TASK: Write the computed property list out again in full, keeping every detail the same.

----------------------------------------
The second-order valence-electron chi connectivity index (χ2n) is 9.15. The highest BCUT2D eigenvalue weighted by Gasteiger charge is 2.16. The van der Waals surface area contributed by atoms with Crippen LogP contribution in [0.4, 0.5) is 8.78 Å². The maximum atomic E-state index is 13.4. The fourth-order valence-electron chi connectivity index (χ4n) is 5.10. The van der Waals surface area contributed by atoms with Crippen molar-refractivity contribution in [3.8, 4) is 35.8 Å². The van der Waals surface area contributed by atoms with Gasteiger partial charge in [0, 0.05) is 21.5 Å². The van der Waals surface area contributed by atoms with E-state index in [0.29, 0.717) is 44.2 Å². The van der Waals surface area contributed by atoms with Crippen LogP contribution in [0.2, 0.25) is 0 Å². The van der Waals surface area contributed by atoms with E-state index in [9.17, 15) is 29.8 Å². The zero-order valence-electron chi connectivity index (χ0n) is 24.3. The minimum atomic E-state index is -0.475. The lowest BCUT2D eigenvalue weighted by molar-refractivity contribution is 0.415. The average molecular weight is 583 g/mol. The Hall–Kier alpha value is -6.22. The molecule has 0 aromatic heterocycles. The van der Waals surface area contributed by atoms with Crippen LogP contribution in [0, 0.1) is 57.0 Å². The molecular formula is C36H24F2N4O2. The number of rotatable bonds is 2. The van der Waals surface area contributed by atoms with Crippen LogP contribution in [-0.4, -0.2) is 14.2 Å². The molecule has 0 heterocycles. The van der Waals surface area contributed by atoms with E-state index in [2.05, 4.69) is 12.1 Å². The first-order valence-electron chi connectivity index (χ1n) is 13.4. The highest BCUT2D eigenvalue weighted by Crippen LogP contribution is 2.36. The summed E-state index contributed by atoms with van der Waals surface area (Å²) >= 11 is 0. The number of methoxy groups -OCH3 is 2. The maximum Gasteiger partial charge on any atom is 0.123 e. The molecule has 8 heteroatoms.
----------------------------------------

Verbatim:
The second-order valence-electron chi connectivity index (χ2n) is 9.15. The highest BCUT2D eigenvalue weighted by Gasteiger charge is 2.16. The van der Waals surface area contributed by atoms with Crippen LogP contribution in [0.4, 0.5) is 8.78 Å². The maximum atomic E-state index is 13.4. The fourth-order valence-electron chi connectivity index (χ4n) is 5.10. The van der Waals surface area contributed by atoms with Crippen molar-refractivity contribution in [3.8, 4) is 35.8 Å². The van der Waals surface area contributed by atoms with Gasteiger partial charge in [0, 0.05) is 21.5 Å². The van der Waals surface area contributed by atoms with E-state index in [0.29, 0.717) is 44.2 Å². The van der Waals surface area contributed by atoms with Crippen LogP contribution in [0.2, 0.25) is 0 Å². The van der Waals surface area contributed by atoms with E-state index in [9.17, 15) is 29.8 Å². The zero-order valence-electron chi connectivity index (χ0n) is 24.3. The minimum atomic E-state index is -0.475. The lowest BCUT2D eigenvalue weighted by molar-refractivity contribution is 0.415. The average molecular weight is 583 g/mol. The Hall–Kier alpha value is -6.22. The molecule has 0 aromatic heterocycles. The van der Waals surface area contributed by atoms with Crippen LogP contribution in [0, 0.1) is 57.0 Å². The molecular formula is C36H24F2N4O2. The number of rotatable bonds is 2. The van der Waals surface area contributed by atoms with Crippen LogP contribution in [-0.4, -0.2) is 14.2 Å². The molecule has 0 heterocycles. The van der Waals surface area contributed by atoms with E-state index in [2.05, 4.69) is 12.1 Å². The first-order valence-electron chi connectivity index (χ1n) is 13.4. The highest BCUT2D eigenvalue weighted by Crippen LogP contribution is 2.36. The summed E-state index contributed by atoms with van der Waals surface area (Å²) >= 11 is 0. The number of methoxy groups -OCH3 is 2. The maximum Gasteiger partial charge on any atom is 0.123 e. The molecule has 8 heteroatoms.